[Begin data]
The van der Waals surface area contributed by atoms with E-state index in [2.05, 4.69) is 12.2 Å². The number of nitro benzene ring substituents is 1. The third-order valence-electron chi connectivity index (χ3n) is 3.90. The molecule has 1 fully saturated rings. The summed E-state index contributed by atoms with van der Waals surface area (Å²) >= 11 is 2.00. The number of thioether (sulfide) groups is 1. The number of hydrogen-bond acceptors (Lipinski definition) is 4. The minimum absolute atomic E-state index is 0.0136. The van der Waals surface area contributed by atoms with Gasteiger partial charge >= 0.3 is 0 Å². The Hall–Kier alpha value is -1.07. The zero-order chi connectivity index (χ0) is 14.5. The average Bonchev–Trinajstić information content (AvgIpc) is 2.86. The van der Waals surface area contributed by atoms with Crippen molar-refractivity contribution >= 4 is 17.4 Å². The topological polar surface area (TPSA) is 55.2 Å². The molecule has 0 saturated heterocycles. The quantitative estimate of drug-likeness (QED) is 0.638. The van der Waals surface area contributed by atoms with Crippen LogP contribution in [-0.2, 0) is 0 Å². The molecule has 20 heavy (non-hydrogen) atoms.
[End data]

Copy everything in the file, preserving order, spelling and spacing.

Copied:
The van der Waals surface area contributed by atoms with E-state index in [2.05, 4.69) is 12.2 Å². The number of nitro benzene ring substituents is 1. The third-order valence-electron chi connectivity index (χ3n) is 3.90. The molecule has 1 fully saturated rings. The summed E-state index contributed by atoms with van der Waals surface area (Å²) >= 11 is 2.00. The number of thioether (sulfide) groups is 1. The number of hydrogen-bond acceptors (Lipinski definition) is 4. The minimum absolute atomic E-state index is 0.0136. The van der Waals surface area contributed by atoms with Gasteiger partial charge >= 0.3 is 0 Å². The Hall–Kier alpha value is -1.07. The zero-order chi connectivity index (χ0) is 14.5. The average Bonchev–Trinajstić information content (AvgIpc) is 2.86. The van der Waals surface area contributed by atoms with Crippen molar-refractivity contribution >= 4 is 17.4 Å². The topological polar surface area (TPSA) is 55.2 Å². The molecule has 0 saturated heterocycles. The quantitative estimate of drug-likeness (QED) is 0.638. The van der Waals surface area contributed by atoms with Crippen LogP contribution in [-0.2, 0) is 0 Å². The molecule has 20 heavy (non-hydrogen) atoms.